Successfully progressing from one generation of console to the next is an admirable feat in itself, but making the leap from successful game franchise to ubiquitous marketing icon isn't always an easy one, especially in today's incestuous and highly self-referential cultural landscape. At least in the case of Mega Man and Mario, this process occurred naturally with personalities created relatively early in the console boom (1987 and 1985 respectively). In these situations, early popularity begat increased exposure, a greater variety of titles and, eventually, more popularity. From there, it was just a matter of some savvy marketing, and game characters suddenly became television stars.

Managing this process is an important aspect of Nintendo's operation. "Mario has also been a huge licensing success for us over the years - appearing on licensed products or in other entertainment properties. Mario is a beloved character among kids and adults," Llewelyn said. "Nintendo goes to great lengths to ensure we are managing this character franchise effectively by maintaining the appropriate level of exposure to fuel his popularity."

Similarly, Mega Man's father, Inafune, keeps a tight hold on the intellectual property that has proved so profitable for Capcom. "All of the [Mega Man] cartoon and movie scenarios are checked over carefully by the game team to ensure consistency, so there is a lot of coordination between the games and cartoons," Inafune said. "When we are making the games, for example, we send off a list of new characters to help the cartoon creators incorporate them into their shows. We have a great working relationship. In the credits for the cartoons, my name is always listed as supervisor, and that shows how close myself and the rest of us on the game side are to the making of the series."

As Inafune and his team relied on increased technical horsepower to improve on Mega Man's gameplay, Capcom was able to lean on newly created scenarios, more complex plots and a surfeit of new enemies to populate the Mega Man television programming. Likewise, Nintendo has allowed the natural progression of the Mario Bros. legend to drive "non-traditional" Mario expressions, which include games like Mario Party and Super Mario Strikers, but also a cartoon, a debatably ill-conceived film and literally thousands of toys.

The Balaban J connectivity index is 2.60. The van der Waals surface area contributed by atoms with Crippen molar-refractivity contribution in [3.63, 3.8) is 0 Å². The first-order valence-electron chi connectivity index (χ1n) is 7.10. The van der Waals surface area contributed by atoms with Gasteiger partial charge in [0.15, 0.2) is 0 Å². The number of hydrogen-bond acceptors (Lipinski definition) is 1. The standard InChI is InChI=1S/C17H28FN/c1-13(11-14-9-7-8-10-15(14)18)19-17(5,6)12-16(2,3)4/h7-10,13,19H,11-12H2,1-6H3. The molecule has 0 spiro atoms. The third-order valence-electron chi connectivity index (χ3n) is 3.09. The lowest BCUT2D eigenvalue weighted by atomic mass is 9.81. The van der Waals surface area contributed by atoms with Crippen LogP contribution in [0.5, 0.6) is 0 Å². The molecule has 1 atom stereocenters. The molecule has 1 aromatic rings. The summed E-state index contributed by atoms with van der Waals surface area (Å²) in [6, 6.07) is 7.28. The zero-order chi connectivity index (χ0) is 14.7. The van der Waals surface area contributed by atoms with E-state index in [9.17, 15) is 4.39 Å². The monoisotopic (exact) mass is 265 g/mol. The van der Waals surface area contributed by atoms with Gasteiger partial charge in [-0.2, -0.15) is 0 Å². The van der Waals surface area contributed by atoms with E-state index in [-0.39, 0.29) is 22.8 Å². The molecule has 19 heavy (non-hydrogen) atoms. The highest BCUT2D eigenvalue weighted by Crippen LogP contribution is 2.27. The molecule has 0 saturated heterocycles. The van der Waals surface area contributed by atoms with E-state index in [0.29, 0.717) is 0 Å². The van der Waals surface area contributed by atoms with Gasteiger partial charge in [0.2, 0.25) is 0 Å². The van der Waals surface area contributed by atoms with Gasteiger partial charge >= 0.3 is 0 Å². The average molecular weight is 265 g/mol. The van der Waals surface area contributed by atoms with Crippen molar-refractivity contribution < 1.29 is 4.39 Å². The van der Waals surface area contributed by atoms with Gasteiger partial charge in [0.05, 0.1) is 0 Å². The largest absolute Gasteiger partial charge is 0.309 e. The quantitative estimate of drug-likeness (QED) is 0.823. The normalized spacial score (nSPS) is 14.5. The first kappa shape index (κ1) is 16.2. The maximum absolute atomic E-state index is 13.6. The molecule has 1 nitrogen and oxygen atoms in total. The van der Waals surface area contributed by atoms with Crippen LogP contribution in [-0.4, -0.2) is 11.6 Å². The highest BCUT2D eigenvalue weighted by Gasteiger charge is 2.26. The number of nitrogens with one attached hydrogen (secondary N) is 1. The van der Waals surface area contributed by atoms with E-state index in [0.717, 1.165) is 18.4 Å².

Unlike Capcom with its handling of Mega Man, Nintendo has seemed to truly walk a tight-rope of over-saturation, with many critics and industry wonks openly questioning whether the market might be reaching a tipping point on the Mushroom Kingdom. But, as Llewelyn noted, if game sales are any indication, it seems that the public's desire for products driven by Mario and company has hardly abated.

"Mario games sell very well, and we have not seen any kind of fatigue among consumers. The great thing about Mario is that while he and the characters from his universe might be familiar, every game is completely different. Super Mario Strikers is a soccer game, but with crazy Mario twists that fans love," she wrote.

This point also resonated with Inafune's experience with the Mega Man franchise. He pointed out that while a consistent narrative is an important part of keeping fans happy, it is of even greater importance to maintain a consistency of style. "If [narrative] consistency is maintained just for the sake of consistency, and it makes the game boring, then it's pointless. We try to reinvent the series and evolve it to make it interesting over time. Of course, we always work to make sure that it keeps the unique feeling that makes it a 'Mega Man game,'" he said. It is through this line of thought that we are able to draw a line between the original Mega Man, Mega Man X and newer games like Mega Man ZX or the Battle Networks series.

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